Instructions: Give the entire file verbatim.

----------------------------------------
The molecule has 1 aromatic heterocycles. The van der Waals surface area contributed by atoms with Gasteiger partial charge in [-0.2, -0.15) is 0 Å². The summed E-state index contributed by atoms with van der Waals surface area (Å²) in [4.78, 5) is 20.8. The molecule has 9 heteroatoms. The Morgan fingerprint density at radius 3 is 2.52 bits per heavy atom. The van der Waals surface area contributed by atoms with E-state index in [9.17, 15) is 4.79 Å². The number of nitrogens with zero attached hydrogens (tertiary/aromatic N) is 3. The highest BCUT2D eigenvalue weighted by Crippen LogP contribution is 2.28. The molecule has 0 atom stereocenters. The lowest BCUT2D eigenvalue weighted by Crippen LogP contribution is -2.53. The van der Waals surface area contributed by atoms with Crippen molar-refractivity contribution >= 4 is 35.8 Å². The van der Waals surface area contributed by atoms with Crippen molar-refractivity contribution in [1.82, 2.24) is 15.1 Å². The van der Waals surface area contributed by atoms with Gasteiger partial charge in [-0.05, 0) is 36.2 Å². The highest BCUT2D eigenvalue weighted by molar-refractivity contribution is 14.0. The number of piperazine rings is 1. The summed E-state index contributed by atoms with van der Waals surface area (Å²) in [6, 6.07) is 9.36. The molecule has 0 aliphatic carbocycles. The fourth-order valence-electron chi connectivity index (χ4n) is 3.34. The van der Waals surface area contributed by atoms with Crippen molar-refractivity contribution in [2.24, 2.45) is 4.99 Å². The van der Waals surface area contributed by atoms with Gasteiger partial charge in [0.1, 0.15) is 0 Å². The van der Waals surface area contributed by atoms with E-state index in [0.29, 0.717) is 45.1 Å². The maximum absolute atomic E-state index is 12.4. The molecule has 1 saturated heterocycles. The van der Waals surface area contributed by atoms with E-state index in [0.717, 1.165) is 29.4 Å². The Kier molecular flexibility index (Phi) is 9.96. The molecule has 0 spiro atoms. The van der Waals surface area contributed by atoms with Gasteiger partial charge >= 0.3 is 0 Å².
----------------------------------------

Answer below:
The molecule has 1 aromatic heterocycles. The van der Waals surface area contributed by atoms with Gasteiger partial charge in [-0.2, -0.15) is 0 Å². The summed E-state index contributed by atoms with van der Waals surface area (Å²) in [4.78, 5) is 20.8. The molecule has 9 heteroatoms. The Morgan fingerprint density at radius 3 is 2.52 bits per heavy atom. The van der Waals surface area contributed by atoms with E-state index in [9.17, 15) is 4.79 Å². The number of nitrogens with zero attached hydrogens (tertiary/aromatic N) is 3. The highest BCUT2D eigenvalue weighted by Crippen LogP contribution is 2.28. The molecule has 0 atom stereocenters. The lowest BCUT2D eigenvalue weighted by Crippen LogP contribution is -2.53. The van der Waals surface area contributed by atoms with Crippen molar-refractivity contribution >= 4 is 35.8 Å². The van der Waals surface area contributed by atoms with Crippen molar-refractivity contribution in [1.82, 2.24) is 15.1 Å². The van der Waals surface area contributed by atoms with Gasteiger partial charge in [-0.05, 0) is 36.2 Å². The highest BCUT2D eigenvalue weighted by molar-refractivity contribution is 14.0. The number of piperazine rings is 1. The summed E-state index contributed by atoms with van der Waals surface area (Å²) in [6, 6.07) is 9.36. The molecule has 0 aliphatic carbocycles. The fourth-order valence-electron chi connectivity index (χ4n) is 3.34. The van der Waals surface area contributed by atoms with Crippen molar-refractivity contribution in [2.24, 2.45) is 4.99 Å². The van der Waals surface area contributed by atoms with Gasteiger partial charge in [0.1, 0.15) is 0 Å². The van der Waals surface area contributed by atoms with E-state index in [0.29, 0.717) is 45.1 Å². The maximum absolute atomic E-state index is 12.4. The molecule has 1 saturated heterocycles. The van der Waals surface area contributed by atoms with E-state index in [0.717, 1.165) is 29.4 Å². The Kier molecular flexibility index (Phi) is 9.96. The molecule has 0 spiro atoms. The van der Waals surface area contributed by atoms with Gasteiger partial charge >= 0.3 is 0 Å².